Chiarelli decided to perform with four of the musical groups formed in the prison touching the genres of country, R&B/Jazz, blues, and gospel. Many of the men were musicians, singers, even a former radio DJ, now only performing within the prison walls due to the violent crimes they committed.  
“In Louisiana state, life means life,” Chiarelli said. “The parole board can reduce the sentence, but that rarely happens.”
For peace of mind, many inmates turn to music and their spirituality. Music making has a long history at the once notorious penitentiary and former slave plantation, going back to the 1920s. Leadbelly was pardoned from there, for example.
The stories of those performing with Chiarelli, most appearing to be in their 40s and 50s, reflect their willingness to change. One inmate serving a 30-year sentence explained the positive change as a “moral maturity.”  He said they learned if you begin to make moral decisions you'll see your life change. Which made me think, would their lives, the lives of victims and the families of their victims be drastically different if someone cared enough to instill morality in them at an early age? Perhaps someone did, but poverty, racism, mental illness, drugs or alcohol were the deterrents. Or, maybe some were simply not good people.
An inmate named Ray, at the time of the filming, had been imprisoned 30 years serving out a life sentence for murder. He attributed drugs and alcohol to his downfall. During his time at Angola, he’s found Christ and a call to ministry. He runs the inmates law library, and is sort of a mentor to the inmates within his reach.

Chiarelli speaks with audience following the film.

“One good choice I made is Christ as my Lord and savior,” Ray said in the film. “Love, peace and joy, money can’t buy it.”
As you watch the documentary, it’s evident the faith Ray and many of the other inmates have found, as well as the ability to perform music, gives them hope each day, necessary to survive. But, the thought then quickly becomes, what about their victims?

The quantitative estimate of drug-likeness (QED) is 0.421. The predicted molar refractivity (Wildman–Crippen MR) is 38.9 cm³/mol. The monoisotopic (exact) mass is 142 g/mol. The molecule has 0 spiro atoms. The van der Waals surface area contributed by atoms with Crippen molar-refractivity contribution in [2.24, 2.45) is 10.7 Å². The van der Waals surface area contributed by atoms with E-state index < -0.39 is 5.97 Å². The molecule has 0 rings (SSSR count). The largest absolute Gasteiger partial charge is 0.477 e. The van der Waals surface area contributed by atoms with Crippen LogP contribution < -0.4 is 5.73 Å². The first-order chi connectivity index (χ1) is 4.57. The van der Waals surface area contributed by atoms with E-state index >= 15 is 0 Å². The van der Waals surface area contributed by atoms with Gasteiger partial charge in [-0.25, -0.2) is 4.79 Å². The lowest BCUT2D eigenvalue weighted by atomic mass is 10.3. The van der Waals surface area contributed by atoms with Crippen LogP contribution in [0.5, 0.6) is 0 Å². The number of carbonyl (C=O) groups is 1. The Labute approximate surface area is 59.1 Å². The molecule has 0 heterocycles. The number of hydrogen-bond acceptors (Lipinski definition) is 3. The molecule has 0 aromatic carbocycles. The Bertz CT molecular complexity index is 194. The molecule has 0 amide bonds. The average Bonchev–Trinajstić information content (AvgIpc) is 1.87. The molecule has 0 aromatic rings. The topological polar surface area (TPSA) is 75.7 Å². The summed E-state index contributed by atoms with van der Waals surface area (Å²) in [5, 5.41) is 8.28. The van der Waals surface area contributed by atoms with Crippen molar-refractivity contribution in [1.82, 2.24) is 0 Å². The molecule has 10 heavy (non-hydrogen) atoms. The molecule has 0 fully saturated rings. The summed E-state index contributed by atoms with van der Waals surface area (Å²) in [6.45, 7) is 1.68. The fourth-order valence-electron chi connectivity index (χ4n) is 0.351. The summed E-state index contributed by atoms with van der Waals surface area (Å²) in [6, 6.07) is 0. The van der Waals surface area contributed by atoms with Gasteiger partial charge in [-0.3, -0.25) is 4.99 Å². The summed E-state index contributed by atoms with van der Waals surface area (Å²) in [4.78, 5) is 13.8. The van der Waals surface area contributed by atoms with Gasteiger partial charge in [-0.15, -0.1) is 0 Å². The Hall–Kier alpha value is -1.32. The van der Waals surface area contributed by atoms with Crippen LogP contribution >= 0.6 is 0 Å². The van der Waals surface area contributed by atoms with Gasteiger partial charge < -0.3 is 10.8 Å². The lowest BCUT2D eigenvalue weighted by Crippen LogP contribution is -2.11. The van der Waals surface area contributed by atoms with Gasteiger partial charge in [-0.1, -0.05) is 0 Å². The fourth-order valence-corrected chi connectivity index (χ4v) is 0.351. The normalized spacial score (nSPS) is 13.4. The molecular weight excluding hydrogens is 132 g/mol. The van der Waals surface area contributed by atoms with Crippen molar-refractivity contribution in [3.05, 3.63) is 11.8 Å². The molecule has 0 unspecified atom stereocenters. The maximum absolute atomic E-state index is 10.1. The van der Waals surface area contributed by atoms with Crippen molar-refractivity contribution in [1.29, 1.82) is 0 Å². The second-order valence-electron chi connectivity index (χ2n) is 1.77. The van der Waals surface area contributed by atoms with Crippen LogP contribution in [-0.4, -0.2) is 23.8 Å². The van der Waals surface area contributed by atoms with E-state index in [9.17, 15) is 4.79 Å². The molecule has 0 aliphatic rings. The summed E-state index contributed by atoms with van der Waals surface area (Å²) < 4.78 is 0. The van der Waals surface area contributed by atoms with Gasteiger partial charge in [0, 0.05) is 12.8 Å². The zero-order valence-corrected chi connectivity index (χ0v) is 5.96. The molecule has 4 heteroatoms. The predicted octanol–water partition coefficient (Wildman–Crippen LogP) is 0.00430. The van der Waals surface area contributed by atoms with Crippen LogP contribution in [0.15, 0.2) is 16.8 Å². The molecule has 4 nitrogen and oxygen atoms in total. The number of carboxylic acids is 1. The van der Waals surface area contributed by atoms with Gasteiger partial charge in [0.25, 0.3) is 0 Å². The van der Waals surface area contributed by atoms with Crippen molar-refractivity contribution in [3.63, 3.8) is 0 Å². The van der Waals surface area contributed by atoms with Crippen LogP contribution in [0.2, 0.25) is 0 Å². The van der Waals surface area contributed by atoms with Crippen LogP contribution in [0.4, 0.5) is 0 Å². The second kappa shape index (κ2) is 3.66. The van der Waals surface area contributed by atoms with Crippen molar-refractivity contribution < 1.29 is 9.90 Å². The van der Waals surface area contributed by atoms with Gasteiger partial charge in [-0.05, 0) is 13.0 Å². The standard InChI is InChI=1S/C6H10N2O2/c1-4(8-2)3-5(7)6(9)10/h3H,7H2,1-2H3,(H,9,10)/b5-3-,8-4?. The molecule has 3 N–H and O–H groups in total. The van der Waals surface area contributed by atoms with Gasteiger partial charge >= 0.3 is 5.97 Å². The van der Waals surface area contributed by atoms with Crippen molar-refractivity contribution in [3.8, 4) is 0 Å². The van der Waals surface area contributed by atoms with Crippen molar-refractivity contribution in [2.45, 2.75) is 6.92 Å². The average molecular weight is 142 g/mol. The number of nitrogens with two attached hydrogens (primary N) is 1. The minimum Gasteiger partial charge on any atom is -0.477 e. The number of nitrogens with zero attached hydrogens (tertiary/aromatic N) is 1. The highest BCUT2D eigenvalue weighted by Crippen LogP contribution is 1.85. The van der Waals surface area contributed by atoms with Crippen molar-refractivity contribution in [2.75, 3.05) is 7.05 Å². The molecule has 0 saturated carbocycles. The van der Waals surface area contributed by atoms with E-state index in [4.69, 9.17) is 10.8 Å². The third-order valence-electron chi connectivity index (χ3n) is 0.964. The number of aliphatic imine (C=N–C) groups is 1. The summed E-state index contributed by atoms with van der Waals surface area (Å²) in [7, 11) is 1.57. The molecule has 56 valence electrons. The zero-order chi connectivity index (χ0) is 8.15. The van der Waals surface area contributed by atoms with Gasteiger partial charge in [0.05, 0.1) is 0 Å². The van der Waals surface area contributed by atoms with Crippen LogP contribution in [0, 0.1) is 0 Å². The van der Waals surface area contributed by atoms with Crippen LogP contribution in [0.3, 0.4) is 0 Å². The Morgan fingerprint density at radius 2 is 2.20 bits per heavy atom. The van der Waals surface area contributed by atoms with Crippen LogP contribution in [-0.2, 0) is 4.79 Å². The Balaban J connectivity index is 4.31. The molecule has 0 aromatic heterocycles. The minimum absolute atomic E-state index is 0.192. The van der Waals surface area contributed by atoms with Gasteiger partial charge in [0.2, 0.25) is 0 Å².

You have to think about the victims, too, Chiarelli said. These men did commit crimes, forever changing the lives of the loved ones left behind. Though, she also added, there comes a time for forgiveness and keeping people angry and resentful at those who commit crimes affects all. For her, being a part of the film was a lesson in forgiveness.
After the film, myself and a few others talked with Chiarelli about how the men had potential for good in their youth. One women appearing in her 60s said she is the mother of three sons and expressed we need to care for boys, “…they’re a lot more fragile then we think,” she said.
Today I learn moviegoers in Aurora, Colo. attending a 12:05 a.m. showing of “The Dark Knight Rises” were either a witness or victim of murder at the hands of alleged 24-year-old gunman James Holmes, who I’m sure if convicted will face a life sentence.  Similar to how the men shown in “Music From the Big House” were in their 20s, morality isn’t a part of Holmes’ being. Will it ever be? Only God knows.
I do think “Music From the Big House” is effective in showing what can happen to criminals or anyone who ventures on a lengthy journey to redemption and a life of faith; young men are indeed fragile; and music has the ability to uplift, minister and heal, Chiarelli has a nice voice by the way. Though I believe we should see the humanity in all people, incidences like in Aurora, Colo. reinforce we should never forget about the victims. I’m leaning hard on my faith today, my thoughts and prayers are with the victims and their families in Colorado.